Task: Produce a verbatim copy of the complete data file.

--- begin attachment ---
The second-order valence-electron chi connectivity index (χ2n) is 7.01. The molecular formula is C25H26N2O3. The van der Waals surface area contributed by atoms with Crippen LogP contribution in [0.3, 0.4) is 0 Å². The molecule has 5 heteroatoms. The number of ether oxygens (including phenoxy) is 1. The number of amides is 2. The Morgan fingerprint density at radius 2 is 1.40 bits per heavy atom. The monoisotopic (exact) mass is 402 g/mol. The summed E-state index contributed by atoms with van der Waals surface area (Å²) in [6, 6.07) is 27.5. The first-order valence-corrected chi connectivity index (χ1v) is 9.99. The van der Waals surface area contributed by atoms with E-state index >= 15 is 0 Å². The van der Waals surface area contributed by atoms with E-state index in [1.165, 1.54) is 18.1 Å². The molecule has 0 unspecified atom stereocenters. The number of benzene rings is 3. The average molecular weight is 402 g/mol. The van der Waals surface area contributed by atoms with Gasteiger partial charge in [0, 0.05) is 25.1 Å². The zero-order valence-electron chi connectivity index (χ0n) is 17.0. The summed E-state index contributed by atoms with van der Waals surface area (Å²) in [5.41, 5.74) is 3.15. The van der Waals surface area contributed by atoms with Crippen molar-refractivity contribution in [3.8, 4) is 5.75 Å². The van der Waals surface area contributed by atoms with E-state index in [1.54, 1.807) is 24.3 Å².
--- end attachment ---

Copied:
The second-order valence-electron chi connectivity index (χ2n) is 7.01. The molecular formula is C25H26N2O3. The van der Waals surface area contributed by atoms with Crippen LogP contribution in [0.3, 0.4) is 0 Å². The molecule has 5 heteroatoms. The number of ether oxygens (including phenoxy) is 1. The number of amides is 2. The Morgan fingerprint density at radius 2 is 1.40 bits per heavy atom. The monoisotopic (exact) mass is 402 g/mol. The summed E-state index contributed by atoms with van der Waals surface area (Å²) in [6, 6.07) is 27.5. The first-order valence-corrected chi connectivity index (χ1v) is 9.99. The van der Waals surface area contributed by atoms with E-state index >= 15 is 0 Å². The van der Waals surface area contributed by atoms with E-state index in [1.165, 1.54) is 18.1 Å². The molecule has 0 unspecified atom stereocenters. The number of benzene rings is 3. The average molecular weight is 402 g/mol. The van der Waals surface area contributed by atoms with Gasteiger partial charge in [0, 0.05) is 25.1 Å². The zero-order valence-electron chi connectivity index (χ0n) is 17.0. The summed E-state index contributed by atoms with van der Waals surface area (Å²) in [5.41, 5.74) is 3.15. The van der Waals surface area contributed by atoms with Crippen molar-refractivity contribution in [3.8, 4) is 5.75 Å². The van der Waals surface area contributed by atoms with E-state index in [1.54, 1.807) is 24.3 Å².